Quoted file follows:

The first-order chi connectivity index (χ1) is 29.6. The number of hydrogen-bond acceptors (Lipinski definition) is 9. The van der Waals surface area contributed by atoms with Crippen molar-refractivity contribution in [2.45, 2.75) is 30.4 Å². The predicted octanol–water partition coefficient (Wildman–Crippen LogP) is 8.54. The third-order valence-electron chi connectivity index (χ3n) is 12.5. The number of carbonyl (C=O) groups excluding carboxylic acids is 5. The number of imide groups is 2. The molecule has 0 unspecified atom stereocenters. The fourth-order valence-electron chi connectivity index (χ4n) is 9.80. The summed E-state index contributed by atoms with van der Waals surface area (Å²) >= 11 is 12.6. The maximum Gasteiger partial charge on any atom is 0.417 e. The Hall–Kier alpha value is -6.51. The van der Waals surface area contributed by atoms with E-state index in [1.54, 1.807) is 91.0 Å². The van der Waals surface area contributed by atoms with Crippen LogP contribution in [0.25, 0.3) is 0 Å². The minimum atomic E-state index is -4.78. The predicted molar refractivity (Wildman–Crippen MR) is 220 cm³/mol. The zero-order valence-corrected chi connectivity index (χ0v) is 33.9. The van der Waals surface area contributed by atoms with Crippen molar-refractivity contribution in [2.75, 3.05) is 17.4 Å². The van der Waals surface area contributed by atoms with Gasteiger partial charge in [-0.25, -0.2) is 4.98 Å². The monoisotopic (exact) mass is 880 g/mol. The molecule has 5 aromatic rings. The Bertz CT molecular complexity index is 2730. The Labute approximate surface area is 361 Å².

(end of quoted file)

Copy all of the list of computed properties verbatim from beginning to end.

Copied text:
The first-order chi connectivity index (χ1) is 29.6. The number of hydrogen-bond acceptors (Lipinski definition) is 9. The van der Waals surface area contributed by atoms with Crippen molar-refractivity contribution in [2.45, 2.75) is 30.4 Å². The predicted octanol–water partition coefficient (Wildman–Crippen LogP) is 8.54. The third-order valence-electron chi connectivity index (χ3n) is 12.5. The number of carbonyl (C=O) groups excluding carboxylic acids is 5. The number of imide groups is 2. The molecule has 0 unspecified atom stereocenters. The fourth-order valence-electron chi connectivity index (χ4n) is 9.80. The summed E-state index contributed by atoms with van der Waals surface area (Å²) >= 11 is 12.6. The maximum Gasteiger partial charge on any atom is 0.417 e. The Hall–Kier alpha value is -6.51. The van der Waals surface area contributed by atoms with E-state index in [1.54, 1.807) is 91.0 Å². The van der Waals surface area contributed by atoms with Crippen LogP contribution in [0.25, 0.3) is 0 Å². The minimum atomic E-state index is -4.78. The predicted molar refractivity (Wildman–Crippen MR) is 220 cm³/mol. The zero-order valence-corrected chi connectivity index (χ0v) is 33.9. The van der Waals surface area contributed by atoms with Crippen molar-refractivity contribution in [2.75, 3.05) is 17.4 Å². The van der Waals surface area contributed by atoms with Gasteiger partial charge in [-0.25, -0.2) is 4.98 Å². The monoisotopic (exact) mass is 880 g/mol. The molecule has 5 aromatic rings. The Bertz CT molecular complexity index is 2730. The Labute approximate surface area is 361 Å².